This year three of the elementary schools I visit: Yasuda (安田), Isai (以西), and Narumi (成美), have all converged into one location on Narumi's campus and rebranded themselves as Funanoe Elementary School (船上小学校). The change of course means so much news for all three of the schools. For one, they couldn't keep all that staff in one building. Even if the convergence meant they had three school's worth of kids there's certain positions that just don't overlap like the Principal, Vice-Principal, Nurse, and other such staff members. Also, the student population for each of the schools was very small. Yasuda, for example, had a 5th grade class of about 8 students and the around the same for the 6th grade class at Isai. What this means is that many of those classes could be combined, which consequently means that there would be even less positions available after the change. It's a big deal for everyone over there, and I'm not even sure who was able to stay or had to leave. I'll find out the next time I go to Funanoe. Naturally I have a couple of picks in mind if I were building the 2014 Funanoe Dream Team, but we'll see.
Last week I received a temporary print out of this year's elementary school and kindergarten visits. Today was supposed to be my first visit to Funanoe but I hadn't received any fax or outline on what they wanted me to do. After Kyoutou-sensei asked about next week's kindergarten schedule I informed him that I hadn't heard about what I was doing for Funanoe; he shot straight up in his chair upon realizing this. He placed a phone call, then informed me that they were "batabata," an expression I'd heard before but never looked into. You could probably figure it out without me explaining it it all, but in short it meant they were busy.
Onomatopoeic expressions do a lot of heavy lifting around here. One has to hand it to them for everything that they manage to say without saying much. Batabata (ばたばた）is not so much a word, but an expression indicated with the sound one makes by saying "batabata". It's a pretty hard concept to explain back home in America because there just really isn't a way of speaking like that. As with many things, there's similarities met with even more nuance. If you had to imagine it though, rather than saying someone was "shot" you instead said someone got "pew pew'd". That's a rough example but it's kind of the idea. Here's a better one for you. Let's pretend you performed a feat of illusion or some other manner of fantastic accomplishment, a fairly camp way of celebrating the climax might be, "tah-dah!". The word doesn't mean anything particular in that sense. It's just a sound to indicate something in our tangible word. Japan's ideophones (onomatopoeic sayings) on the other hand, cover far more abstraction. There's even a "sound" to indicate silence (しいん） which feels like dividing by zero to me. Some of the most well known ones include "doki-doki" (どきどき) -a heartbeat; "kira-kira" (きらきら) - the sound of sparkling; and Gyu (ぎゅ) - which means all kinds of things including: trembling, hugging, or squeezing.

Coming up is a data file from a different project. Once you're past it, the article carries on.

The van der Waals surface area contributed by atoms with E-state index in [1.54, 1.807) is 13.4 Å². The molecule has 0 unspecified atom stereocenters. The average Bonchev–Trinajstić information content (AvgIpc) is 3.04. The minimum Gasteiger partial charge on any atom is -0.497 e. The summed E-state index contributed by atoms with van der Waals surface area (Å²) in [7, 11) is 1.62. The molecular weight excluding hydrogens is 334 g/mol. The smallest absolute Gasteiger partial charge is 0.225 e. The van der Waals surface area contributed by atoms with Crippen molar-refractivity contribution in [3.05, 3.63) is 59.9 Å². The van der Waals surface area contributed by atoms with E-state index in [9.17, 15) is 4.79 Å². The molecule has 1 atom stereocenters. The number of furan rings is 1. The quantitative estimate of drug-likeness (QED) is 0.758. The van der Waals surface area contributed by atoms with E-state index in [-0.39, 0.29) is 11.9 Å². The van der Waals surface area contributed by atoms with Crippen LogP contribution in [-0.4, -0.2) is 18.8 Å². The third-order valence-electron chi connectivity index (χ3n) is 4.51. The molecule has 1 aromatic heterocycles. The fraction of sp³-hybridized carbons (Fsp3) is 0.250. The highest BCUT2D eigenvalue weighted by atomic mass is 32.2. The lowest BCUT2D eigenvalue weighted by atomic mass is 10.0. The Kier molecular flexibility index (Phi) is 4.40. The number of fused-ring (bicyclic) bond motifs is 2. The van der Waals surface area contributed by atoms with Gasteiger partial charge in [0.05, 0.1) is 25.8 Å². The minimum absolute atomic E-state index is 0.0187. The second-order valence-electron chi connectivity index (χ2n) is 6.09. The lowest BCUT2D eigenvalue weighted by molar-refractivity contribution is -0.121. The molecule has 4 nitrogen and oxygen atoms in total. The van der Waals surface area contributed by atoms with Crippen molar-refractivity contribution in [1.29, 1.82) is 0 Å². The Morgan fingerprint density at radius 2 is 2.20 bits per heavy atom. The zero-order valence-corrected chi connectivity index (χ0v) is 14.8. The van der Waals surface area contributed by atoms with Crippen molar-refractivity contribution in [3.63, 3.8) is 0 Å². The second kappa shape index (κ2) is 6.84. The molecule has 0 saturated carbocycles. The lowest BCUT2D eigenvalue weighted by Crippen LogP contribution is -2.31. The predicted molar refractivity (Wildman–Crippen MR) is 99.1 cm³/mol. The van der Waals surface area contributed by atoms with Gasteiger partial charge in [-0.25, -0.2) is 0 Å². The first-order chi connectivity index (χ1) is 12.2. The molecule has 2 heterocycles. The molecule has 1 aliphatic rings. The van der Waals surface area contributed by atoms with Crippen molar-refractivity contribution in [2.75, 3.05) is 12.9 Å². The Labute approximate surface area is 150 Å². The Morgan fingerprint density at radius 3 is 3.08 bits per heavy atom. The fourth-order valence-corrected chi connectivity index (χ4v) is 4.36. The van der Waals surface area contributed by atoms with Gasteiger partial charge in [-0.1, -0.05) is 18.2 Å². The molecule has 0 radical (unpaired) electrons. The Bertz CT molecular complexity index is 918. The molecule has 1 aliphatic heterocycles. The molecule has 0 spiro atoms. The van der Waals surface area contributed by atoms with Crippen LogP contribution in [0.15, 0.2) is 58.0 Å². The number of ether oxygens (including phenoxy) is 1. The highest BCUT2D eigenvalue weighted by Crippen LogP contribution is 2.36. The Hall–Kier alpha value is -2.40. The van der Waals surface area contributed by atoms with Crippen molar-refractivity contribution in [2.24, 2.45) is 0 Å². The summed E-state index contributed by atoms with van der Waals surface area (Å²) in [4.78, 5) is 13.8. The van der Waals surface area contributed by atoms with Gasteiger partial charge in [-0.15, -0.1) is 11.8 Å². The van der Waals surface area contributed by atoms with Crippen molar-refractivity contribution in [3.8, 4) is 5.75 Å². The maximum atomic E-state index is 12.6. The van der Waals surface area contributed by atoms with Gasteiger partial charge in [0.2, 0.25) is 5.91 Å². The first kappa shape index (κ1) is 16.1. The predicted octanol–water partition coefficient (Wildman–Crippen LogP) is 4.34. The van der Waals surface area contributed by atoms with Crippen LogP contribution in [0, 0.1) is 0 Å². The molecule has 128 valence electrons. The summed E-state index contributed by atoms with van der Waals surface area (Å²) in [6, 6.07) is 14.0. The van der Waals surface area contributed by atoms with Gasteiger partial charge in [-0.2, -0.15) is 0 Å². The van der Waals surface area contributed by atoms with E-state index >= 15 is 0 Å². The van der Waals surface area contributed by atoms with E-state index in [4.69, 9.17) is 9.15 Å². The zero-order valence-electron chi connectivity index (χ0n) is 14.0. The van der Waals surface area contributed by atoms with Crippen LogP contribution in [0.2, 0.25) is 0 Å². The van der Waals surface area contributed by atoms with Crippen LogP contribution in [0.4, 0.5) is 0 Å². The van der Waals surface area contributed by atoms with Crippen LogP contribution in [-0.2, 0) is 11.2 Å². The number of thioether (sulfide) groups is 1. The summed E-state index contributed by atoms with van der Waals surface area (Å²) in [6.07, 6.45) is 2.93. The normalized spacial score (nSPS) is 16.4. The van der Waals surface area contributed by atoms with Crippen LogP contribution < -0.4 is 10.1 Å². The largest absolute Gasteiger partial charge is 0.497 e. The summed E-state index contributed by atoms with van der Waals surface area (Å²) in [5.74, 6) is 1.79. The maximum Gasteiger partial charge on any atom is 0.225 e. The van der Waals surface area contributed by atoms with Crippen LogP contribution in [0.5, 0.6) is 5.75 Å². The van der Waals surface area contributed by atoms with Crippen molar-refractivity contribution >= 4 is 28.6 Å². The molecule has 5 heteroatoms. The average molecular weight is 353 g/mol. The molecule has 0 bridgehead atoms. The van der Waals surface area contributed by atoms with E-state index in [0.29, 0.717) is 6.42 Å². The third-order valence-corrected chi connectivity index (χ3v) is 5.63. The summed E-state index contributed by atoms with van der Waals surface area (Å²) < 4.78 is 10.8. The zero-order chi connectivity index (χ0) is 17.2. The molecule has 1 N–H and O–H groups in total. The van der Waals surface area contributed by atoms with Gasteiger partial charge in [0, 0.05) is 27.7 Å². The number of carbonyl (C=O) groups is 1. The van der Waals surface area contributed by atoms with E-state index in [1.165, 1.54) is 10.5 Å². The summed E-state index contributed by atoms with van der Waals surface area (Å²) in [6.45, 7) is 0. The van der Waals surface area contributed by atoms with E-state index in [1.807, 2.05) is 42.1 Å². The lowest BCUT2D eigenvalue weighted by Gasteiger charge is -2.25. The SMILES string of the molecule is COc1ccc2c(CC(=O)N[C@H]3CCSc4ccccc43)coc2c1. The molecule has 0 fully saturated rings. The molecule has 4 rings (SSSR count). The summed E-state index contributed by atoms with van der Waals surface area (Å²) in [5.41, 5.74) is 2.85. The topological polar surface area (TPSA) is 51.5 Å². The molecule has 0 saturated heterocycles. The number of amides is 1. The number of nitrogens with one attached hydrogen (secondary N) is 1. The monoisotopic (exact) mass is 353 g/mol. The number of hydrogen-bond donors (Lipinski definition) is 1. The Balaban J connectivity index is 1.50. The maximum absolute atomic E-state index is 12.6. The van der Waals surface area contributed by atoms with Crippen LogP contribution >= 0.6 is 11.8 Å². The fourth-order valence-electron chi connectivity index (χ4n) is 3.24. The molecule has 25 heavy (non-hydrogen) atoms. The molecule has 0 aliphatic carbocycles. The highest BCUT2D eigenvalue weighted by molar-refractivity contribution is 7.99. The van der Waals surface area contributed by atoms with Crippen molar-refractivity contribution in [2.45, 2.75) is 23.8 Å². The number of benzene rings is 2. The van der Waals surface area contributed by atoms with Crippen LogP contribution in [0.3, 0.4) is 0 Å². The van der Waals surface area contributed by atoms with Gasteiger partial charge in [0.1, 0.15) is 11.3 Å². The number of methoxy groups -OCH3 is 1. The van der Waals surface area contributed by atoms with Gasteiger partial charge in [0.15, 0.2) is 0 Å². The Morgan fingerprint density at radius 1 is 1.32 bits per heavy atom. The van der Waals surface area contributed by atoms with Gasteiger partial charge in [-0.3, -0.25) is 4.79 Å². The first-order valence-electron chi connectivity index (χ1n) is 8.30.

What makes all of this particularly interesting for me is the way in which language itself encourages these kinds of formations. I'm not a student of Chinese (language), but I remember way back in one of my college classes we discussed Chinese philosophy. One of the essays I wrote on the final for that class (several pages in fact) was how a white horse is not a horse, don't get me started on that by the way. In any case, one of the things we talked about in that class was how the construction of Chinese language allowed for this kind of jejune pedantry. They were playing games with language. In English, imagine I said "Dog Shark". What are you picturing? Chances are it's something that's either mostly one with hints of the other, that is to say: a dog-like shark or indeed a shark-like dog. For a pop culture reference of how this effect works in action check out the following character known as "Catbug" from the web-series "Bravest Warriors":
|Part cat, part bug, 100% cute|
Language is pretty fun and the sound effect based lingo that thrives here in Japan largely stems from the way their language is constructed as well. Japan has a syllabary rather than an alphabet. Since everything is composed of individual characters that represent a singular sound, it would seem that ideophones are far more represented in conversation than America. Manga is a particularly keen way to witness the uses of these effects, and has proven to be a place where they thrive due to their usefulness. In English we rely on words, descriptors, for actions or effects. Things like, "screech," "smash," "creak," and "knock-knock" are all words that become requisitioned to describe the action on the page. Japan has a veritable treasure chest of sound effects which are not exactly words in the sense that they exist to quite literally be the sound for what they describe whereas our onomatopoeia exists to describe what the sound is.
So long story short: they canceled my elementary school visit today.